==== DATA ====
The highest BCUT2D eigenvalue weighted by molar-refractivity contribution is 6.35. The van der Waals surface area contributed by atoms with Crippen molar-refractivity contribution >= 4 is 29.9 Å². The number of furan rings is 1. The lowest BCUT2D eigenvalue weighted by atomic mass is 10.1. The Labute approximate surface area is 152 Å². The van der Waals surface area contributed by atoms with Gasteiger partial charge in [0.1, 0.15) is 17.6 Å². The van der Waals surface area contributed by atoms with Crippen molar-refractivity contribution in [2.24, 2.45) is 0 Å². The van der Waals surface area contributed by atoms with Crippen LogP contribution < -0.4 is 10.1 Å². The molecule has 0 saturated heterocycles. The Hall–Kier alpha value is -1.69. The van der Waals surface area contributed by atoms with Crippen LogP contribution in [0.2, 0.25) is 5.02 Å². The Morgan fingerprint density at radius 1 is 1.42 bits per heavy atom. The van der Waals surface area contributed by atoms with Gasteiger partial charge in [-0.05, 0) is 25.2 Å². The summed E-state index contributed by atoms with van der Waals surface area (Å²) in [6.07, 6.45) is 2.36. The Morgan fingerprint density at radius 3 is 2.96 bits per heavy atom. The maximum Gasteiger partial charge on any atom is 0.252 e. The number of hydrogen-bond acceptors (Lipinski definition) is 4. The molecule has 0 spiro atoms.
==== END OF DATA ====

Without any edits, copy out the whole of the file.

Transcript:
The highest BCUT2D eigenvalue weighted by molar-refractivity contribution is 6.35. The van der Waals surface area contributed by atoms with Crippen molar-refractivity contribution >= 4 is 29.9 Å². The number of furan rings is 1. The lowest BCUT2D eigenvalue weighted by atomic mass is 10.1. The Labute approximate surface area is 152 Å². The van der Waals surface area contributed by atoms with Gasteiger partial charge in [0.1, 0.15) is 17.6 Å². The van der Waals surface area contributed by atoms with Crippen molar-refractivity contribution in [2.24, 2.45) is 0 Å². The van der Waals surface area contributed by atoms with Crippen LogP contribution < -0.4 is 10.1 Å². The molecule has 0 saturated heterocycles. The Hall–Kier alpha value is -1.69. The van der Waals surface area contributed by atoms with Crippen LogP contribution in [0.2, 0.25) is 5.02 Å². The Morgan fingerprint density at radius 1 is 1.42 bits per heavy atom. The van der Waals surface area contributed by atoms with Gasteiger partial charge in [-0.05, 0) is 25.2 Å². The summed E-state index contributed by atoms with van der Waals surface area (Å²) in [6.07, 6.45) is 2.36. The Morgan fingerprint density at radius 3 is 2.96 bits per heavy atom. The maximum Gasteiger partial charge on any atom is 0.252 e. The number of hydrogen-bond acceptors (Lipinski definition) is 4. The molecule has 0 spiro atoms.